The Cambridge Public Health Department leads the city's response to the risks posed by West Nile Virus, eastern equine encephalitis, and other mosquito-borne diseases.
While mosquitoes are dying off in October, the remaining mosquito population is more likely to carry West Nile virus.
WEST NILE VIRUS UPDATES: October 2, 2013
Six human cases of West Nile virus have been reported in Massachusetts in 2013. State health officials announced that WNV had been diagnosed in a:
Norfolk County man in his 30s (late August)
Plymouth County man in his 70s (late August)
Suffolk County woman in her 60s (Sept. 13)
Essex County man in his 60s (Sept. 23)
Middlesex County woman in her 50s (Sept. 27)
Essex County woman in her 70s (Sept. 27)
On September 19 and August 8, state health officials announced that mosquitoes in Cambridge had tested positive for West Nile virus.
As of October 2, WNV-infected mosquitos had detected in the following Greater Boston communities: Belmont, Boston, Brookline, Burlington, Cambridge, Concord, Everett, Lexington, Lincoln, Malden, Medford, Melrose, Newton, Quincy, Reading, Wakefield, Waltham, Watertown, and Wellesley.
What is the current risk?
As of October 2, 2013, there was a moderate risk of West Nile virus in Cambridge and surrounding communities. To learn more about risk of West Nile virus in Cambridge and other Massachusetts communities see the risk map from the Massachusetts Department of Public Health.
WHAT YOU CAN DO
With cooler overnight temperatures in September, mosquito activity will be concentrated during the dusk and early evening hours. It is critical for residents—especially people who are over 50 or have a weak immune system—to take precautions against mosquito bites when outdoors in the evening.
Avoid Mosquito Bites
Apply Insect Repellent when Outdoors. Use a repellent with DEET (N, N-diethyl-m-toluamide), permethrin, picaridin (KBR 3023), oil of lemon eucalyptus [p-methane 3, 8-diol (PMD)] or IR3535 according to the instructions on the product label. DEET products should not be used on infants under two months of age and should be used in concentrations of 30% or less on older children. Oil of lemon eucalyptus should not be used on children under three years of age.
Be Aware of Peak Mosquito Hours. The hours from dusk to dawn are peak biting times for many mosquitoes. Consider rescheduling outdoor activities that occur during evening or early morning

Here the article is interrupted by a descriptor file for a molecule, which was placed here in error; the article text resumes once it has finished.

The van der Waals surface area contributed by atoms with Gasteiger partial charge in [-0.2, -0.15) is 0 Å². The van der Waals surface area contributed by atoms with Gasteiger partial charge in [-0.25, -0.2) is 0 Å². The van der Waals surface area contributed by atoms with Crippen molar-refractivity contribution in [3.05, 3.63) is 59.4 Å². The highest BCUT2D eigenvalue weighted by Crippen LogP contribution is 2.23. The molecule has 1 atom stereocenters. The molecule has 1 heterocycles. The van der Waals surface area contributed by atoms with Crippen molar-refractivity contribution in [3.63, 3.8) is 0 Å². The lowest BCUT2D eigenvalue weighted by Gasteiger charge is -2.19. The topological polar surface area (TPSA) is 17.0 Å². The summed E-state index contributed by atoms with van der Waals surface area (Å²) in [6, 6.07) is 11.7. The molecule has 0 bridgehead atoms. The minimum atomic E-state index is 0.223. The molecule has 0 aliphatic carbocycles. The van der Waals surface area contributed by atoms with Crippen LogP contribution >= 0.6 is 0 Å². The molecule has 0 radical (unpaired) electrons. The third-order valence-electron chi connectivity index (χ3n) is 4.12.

Clothing Can Help Reduce Mosquito Bites. Wearing long-sleeves, long pants and socks when outdoors will help keep mosquitoes away from your skin.
For more information on how to protect yourself, see the Cambridge Public Health Department's Prevention Tips.
Reduce Mosquito Breeding Areas
In New England, the mosquitoes that carry West Nile virus are "container breeding" species. These mosquitoes lay their eggs in still or stagnant water found in catch basins, roof gutters clogged with leaves, old tires, flower pots, bird baths, swimming pool covers, buckets, cans, barrels, and other places where water can be trapped. Tenants, property managers, and homeowners can greatly reduce the city's mosquito population by removing mosquito breeding areas on their property.
Remove stagnant water from your property
Empty or treat any items that hold water, such as flower pots, birdbaths, swimming pool covers, buckets, cans, and barrels.
Clean rain gutters, leaves in downspouts, and pooled water on flat roofs.
Remove unused tires and other items that could collect water.
Remove containers that may hold water in places that are hard to see, such as under bushes, porches, decks, or stairs.
When you can't get rid of stagnant water by sweeping or other methods (such as Mosquito Dunk, a product sold in hardware stores), please report the address or location of the puddle or still water source to the appropriate city department:
Private property: Cambridge Public Health Department, 617-665-3848
Public property (roads, parks): Cambridge Dept. of Public Works, 617-349-4800
Construction sites: Cambridge Inspectional Services, 617-349-6100
If you have questions or local concerns about West Nile virus or stagnant water, please contact the Cambridge Public Health Department’s Environmental Health Division at 617-665-3838 or contact Environmental Health staff at email@example.com.
For general information, visit the Massachusetts Department of Public Health's arbovirus website and the CDC's West Nile virus website.
Last updated on October 2, 2013
For general questions about West Nile virus and eastern equine encephalitis, please call 617-665-3838.
Join the Cambridge WNV listserv and receive seasonal updates on West Nile virus and eastern equine encephalitis.
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